Federation combines the GraphQL APIs from multiple (microservice) teams into a single API. With graphql-transform-federation you can add federation to (managed) GraphQL services, generated GraphQL schemas or other GraphQL APIs. Previously the only way to add federation, was to modify your GraphQL schema. If you didn’t have control over the schema there was no way to use federation.
apollo federation logos

When do you need federation?

When you have multiple teams creating backend services you want them to be responsible for their own GraphQL schema. Having a single team which creates a GraphQL API for every service, does not scale. Since every team needs to align with the centralized GraphQL team, it would be too much communication overhead. So to scale your development effort you want to have each team be responsible for their own GraphQL API. However, that way you can’t query a single GraphQL API anymore. Because the main idea of GraphQL is having a single API endpoint you want to combine the GraphQL schemas from your different teams. Previously there was an approach called schema stitching. This still required all stitching operations to be implemented in the centralized GraphQL gateway. This is where GraphQL federation comes in. It allows backend teams to define how the different GraphQL APIs are stitched together as metadata in their own GraphQL schema. The GraphQL gateway now only needs to know how the different APIs can be reached and it is able to create a single GraphQL API.

What does graphql-transform-federation do?

Apollo federation requires adding some directives and resolvers to you schema. Graphql-transform-federation will add these to your schema. You can transform the schema defined in the same NodeJS application, but it can also be a remote schema. When using a remote schema it does not matter which technology is used to implement the backend service. You will be running graphql-transform-federation in a middleware service. This even makes it possible to add federation support to managed GraphQL solutions which do not have support yet. Examples are: Hasura, AWS Appsync, Prisma, OneGraph, DatoCMS, GraphCMS, Contentful, etc.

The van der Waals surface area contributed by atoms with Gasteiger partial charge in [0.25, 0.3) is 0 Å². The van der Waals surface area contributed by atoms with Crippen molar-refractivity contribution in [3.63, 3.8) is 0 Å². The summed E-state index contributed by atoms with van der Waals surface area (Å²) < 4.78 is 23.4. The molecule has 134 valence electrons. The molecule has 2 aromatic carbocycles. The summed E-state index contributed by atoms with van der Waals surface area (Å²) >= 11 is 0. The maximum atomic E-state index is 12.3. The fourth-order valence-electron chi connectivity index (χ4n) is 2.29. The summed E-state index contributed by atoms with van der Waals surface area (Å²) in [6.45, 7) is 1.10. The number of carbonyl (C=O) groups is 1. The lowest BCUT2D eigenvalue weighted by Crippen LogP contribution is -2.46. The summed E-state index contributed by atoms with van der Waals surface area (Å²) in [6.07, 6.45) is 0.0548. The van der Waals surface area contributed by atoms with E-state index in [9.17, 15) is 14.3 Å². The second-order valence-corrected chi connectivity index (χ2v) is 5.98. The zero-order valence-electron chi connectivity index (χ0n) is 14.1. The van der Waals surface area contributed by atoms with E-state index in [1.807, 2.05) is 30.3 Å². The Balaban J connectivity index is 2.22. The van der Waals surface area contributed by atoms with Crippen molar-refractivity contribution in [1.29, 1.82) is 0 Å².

graphql-transform-federation architecture

Architecture for graphql-transform-federation using a remote schema

Applying the transform to a local schema makes sense if it don’t have enough control over the schema. This can be the case when it is automatically generated like in swagger-to-graphql, or when your schema builder does not have federation yet, like nexus.

When working with apollo-server (which uses graphql-tools), there is no need to use the transform since federated is supported by default. See the documentation on how how to implement a federated schema with apollo-server.

What does an example look like?

The code below shows a GraphQL schema and what it looks like after transformation. Below that you can see the code on how to perform the transformation. A full working example is available on GitHub, it shows how a schema generated with swagger-to-graphql is extended by another GraphQL service. The gateway combines both schemas into a single graph.

Final thoughts

GraphQL is gaining more and more adoption. It makes it feasible to create a single data graph as the API for all services in your company, usable by any client. With federation you can be sure that it will scale to big development organisations. With graphql-transform-federation you can make federation work in any situation. So check out the demo and let me know what you think.